The following interview on traveling alone in Nepal as a woman is from one of our readers, Celina.
Why did you decide to travel to Nepal by yourself?
Nepal was my first country on my backpacking journey in 2014, and this one was my first journey of this kind in my life. I was just overwhelmed by all the countries, which sounded equally interesting and challenging, so I picked the one where my mum traveled almost 30 years ago. She loved it and remembered it as a mecca for travelers, which it actually still is.
The nature, of course, is stunning with the Himalayas in the north and the flat countryside with its rain forest in the south. I visited Nepal in the monsoon season, which is the least touristy season, but wow…nature just explodes this time of the year there. But also, the food and people make you love this country very quickly.
>>Check out the ultimate female packing list for hiking the Annapurna Circuit.
Did you have any trouble traveling solo there?
It was the first country on my trip, and even more importantly, I was alone and everyone had told me that the world is dangerous and scary. Nepal was the country to show me that the average person in the world wants the best for you. So many times I was alone but people helped me; there was never any violence or harassment against me.
One time, though, I witnessed a fight between two groups (I was told later that these were two groups of homeless people). Everyone was looking, nobody was helping, and it was quite an unfair fight. One group was bigger and had steel sticks, and they hit the smaller group till they bled. Seeing violence so close was shocking and brought a lot of my fellow travelers back to reality, away from the romantic hippie view on a very poor country.
Did you ever feel unsafe?
Even though I had seen this, I never felt more or less safe than in Germany, my home country. Actually, in Nepal I felt more welcomed than in Germany. You meet extremely inspiring people there every day!
Tell us about one of your favorite experiences from traveling solo in Nepal.
I did workaway in Nepal for a week and lived with an amazing woman who was able to buy some land and rent a couple rooms. These rooms were owned by an old couple. The husband had no legs knee downwards and his fingers looked shorter than normal because he braided traditional carrying baskets. The wife had a really tough life. She told me a lot of stories (mostly in Nepali, so I didn’t understand a lot of them, but she didn’t care).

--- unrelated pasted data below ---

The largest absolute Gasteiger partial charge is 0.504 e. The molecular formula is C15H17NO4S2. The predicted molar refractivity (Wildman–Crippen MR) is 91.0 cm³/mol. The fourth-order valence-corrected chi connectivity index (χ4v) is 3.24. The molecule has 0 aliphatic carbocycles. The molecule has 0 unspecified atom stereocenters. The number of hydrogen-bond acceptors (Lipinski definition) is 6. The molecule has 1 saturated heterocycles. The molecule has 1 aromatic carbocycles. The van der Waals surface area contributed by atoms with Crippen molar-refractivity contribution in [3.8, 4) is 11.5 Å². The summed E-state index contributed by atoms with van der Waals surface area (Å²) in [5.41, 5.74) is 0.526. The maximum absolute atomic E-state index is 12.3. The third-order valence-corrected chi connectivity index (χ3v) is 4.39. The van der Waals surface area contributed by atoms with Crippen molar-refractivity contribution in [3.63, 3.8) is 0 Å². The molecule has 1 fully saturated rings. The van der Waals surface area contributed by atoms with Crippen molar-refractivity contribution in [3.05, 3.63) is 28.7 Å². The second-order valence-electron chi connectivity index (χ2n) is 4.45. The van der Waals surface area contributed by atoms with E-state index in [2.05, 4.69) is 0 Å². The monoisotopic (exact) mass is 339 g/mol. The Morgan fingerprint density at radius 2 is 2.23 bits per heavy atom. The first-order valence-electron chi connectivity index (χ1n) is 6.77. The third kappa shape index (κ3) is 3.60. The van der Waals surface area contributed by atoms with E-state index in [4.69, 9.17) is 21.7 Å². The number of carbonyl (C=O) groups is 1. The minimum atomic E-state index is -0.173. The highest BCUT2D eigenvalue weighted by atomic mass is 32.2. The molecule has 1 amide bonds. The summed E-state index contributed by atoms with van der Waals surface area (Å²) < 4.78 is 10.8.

When I understood them, they were mostly brutal or were about almost starving to death… but then she always did one thing! She ended the story with a Nepali saying: Keeganeeh. It means something like: What to do? We can not change the past. And she started laughing, a loud, happy laugh paired with a big smile. When I am sad or frustrated about the past, I think Keeganeeh and remember her face and I just have to smile and feel better. Nepali women can be so inspiring if you listen to them.
Were there any special precautions you took to feel safer while traveling solo?
I carried around some feel-safer-things, which I have never used. They were for my peace of mind, but they weren’t needed.
It’s probably more important to watch out for the food. It’s a poor country, where people have a lot of stomach distress in their life. So get hot food and buy only fruit with a peel, like bananas, mango, pomegranate and lychees.
Did you meet any other solo female travelers while you were there?
A ton! The travelers in Nepal are divided into two predominant groups: very sporty people who want to trek the Himalayas, and the more hippie, spiritual people. Of course, there are also people in between. But you can really meet a lot of people who did meditation retreats in Nepal, or often they are traveling alone.
What luggage did you bring with you to Nepal?
I was a luggage newbie, so I took my Deuter 55L. It’s a beautiful backpack, but it’s not for my type of traveling. When I was trekking, it was too empty to have a good weight distribution and the rest of the time it was too full. I love my Farpoint 40, which I use now.
>>Check out another reader’s review of her Osprey Farpoint 40 backpack.
Were there any items you were glad you brought with you or that you wished you had brought?
I loved my steripen, even though it is a little bit bulky. It was so nice that I could drink water from everywhere without putting chemicals inside.
>>Read more about traveling with water purifiers here.
What’s your number 1 tip for females traveling solo to Nepal?
Give Nepal the time it deserves, and don’t be scared to go there during the monsoon season. The people are a lot more friendly in the touristy areas at that time of the year and the nature, especially in the Chitwan National Park area, is stunning.
>>Read Celina’s interview about traveling alone in Cambodia.
About the author: Celina is a 20 year old student in Media IT in Bremen and traveled to Nepal, Malaysia, Cambodia, Thailand, Hong Kong and Vietnam on her last 9 month trip. She is from Germany and has seen a lot of places within Europe, as well as Senegal, Israel and the USA outside of Europe and Asia. Her most important reasons for traveling is meeting fellow travelers and trying new food.
All photos, except the following image, provided by Celina.
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